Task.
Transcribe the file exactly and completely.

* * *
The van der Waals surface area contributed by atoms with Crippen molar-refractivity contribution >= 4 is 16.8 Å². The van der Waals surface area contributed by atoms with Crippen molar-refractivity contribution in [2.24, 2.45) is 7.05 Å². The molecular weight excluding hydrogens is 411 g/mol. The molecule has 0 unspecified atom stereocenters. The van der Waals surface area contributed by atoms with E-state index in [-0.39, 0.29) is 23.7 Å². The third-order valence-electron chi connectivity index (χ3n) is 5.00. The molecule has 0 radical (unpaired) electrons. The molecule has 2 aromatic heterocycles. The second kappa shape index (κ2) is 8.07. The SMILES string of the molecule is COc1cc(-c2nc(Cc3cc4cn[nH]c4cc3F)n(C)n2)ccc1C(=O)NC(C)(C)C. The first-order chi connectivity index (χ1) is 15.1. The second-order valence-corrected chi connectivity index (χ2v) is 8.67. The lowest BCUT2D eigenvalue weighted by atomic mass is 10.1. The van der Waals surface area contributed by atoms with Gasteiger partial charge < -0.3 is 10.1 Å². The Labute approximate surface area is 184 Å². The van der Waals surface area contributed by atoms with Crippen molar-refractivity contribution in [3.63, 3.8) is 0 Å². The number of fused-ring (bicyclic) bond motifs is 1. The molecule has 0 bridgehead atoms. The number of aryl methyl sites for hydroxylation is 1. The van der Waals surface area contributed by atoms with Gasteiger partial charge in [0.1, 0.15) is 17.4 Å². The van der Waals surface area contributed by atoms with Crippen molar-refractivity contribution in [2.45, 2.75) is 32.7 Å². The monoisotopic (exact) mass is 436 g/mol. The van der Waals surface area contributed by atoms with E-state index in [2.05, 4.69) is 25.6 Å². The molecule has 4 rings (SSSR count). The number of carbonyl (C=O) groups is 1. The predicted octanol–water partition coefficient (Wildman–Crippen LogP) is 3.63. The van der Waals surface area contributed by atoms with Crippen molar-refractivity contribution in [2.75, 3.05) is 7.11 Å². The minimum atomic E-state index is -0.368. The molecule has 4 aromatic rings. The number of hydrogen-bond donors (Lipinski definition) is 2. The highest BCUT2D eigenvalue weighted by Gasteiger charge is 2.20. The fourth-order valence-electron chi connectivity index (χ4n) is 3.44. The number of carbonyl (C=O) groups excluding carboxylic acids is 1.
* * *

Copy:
The van der Waals surface area contributed by atoms with Crippen molar-refractivity contribution >= 4 is 16.8 Å². The van der Waals surface area contributed by atoms with Crippen molar-refractivity contribution in [2.24, 2.45) is 7.05 Å². The molecular weight excluding hydrogens is 411 g/mol. The molecule has 0 unspecified atom stereocenters. The van der Waals surface area contributed by atoms with E-state index in [-0.39, 0.29) is 23.7 Å². The third-order valence-electron chi connectivity index (χ3n) is 5.00. The molecule has 0 radical (unpaired) electrons. The molecule has 2 aromatic heterocycles. The second kappa shape index (κ2) is 8.07. The SMILES string of the molecule is COc1cc(-c2nc(Cc3cc4cn[nH]c4cc3F)n(C)n2)ccc1C(=O)NC(C)(C)C. The first-order chi connectivity index (χ1) is 15.1. The second-order valence-corrected chi connectivity index (χ2v) is 8.67. The lowest BCUT2D eigenvalue weighted by atomic mass is 10.1. The van der Waals surface area contributed by atoms with Gasteiger partial charge < -0.3 is 10.1 Å². The Labute approximate surface area is 184 Å². The van der Waals surface area contributed by atoms with Crippen molar-refractivity contribution in [3.63, 3.8) is 0 Å². The number of fused-ring (bicyclic) bond motifs is 1. The molecule has 0 bridgehead atoms. The number of aryl methyl sites for hydroxylation is 1. The van der Waals surface area contributed by atoms with Gasteiger partial charge in [0.1, 0.15) is 17.4 Å². The van der Waals surface area contributed by atoms with Crippen molar-refractivity contribution in [2.45, 2.75) is 32.7 Å². The monoisotopic (exact) mass is 436 g/mol. The van der Waals surface area contributed by atoms with E-state index in [2.05, 4.69) is 25.6 Å². The molecule has 4 rings (SSSR count). The number of carbonyl (C=O) groups is 1. The predicted octanol–water partition coefficient (Wildman–Crippen LogP) is 3.63. The van der Waals surface area contributed by atoms with Crippen molar-refractivity contribution in [2.75, 3.05) is 7.11 Å². The minimum atomic E-state index is -0.368. The molecule has 4 aromatic rings. The number of hydrogen-bond donors (Lipinski definition) is 2. The highest BCUT2D eigenvalue weighted by Gasteiger charge is 2.20. The fourth-order valence-electron chi connectivity index (χ4n) is 3.44. The number of carbonyl (C=O) groups excluding carboxylic acids is 1.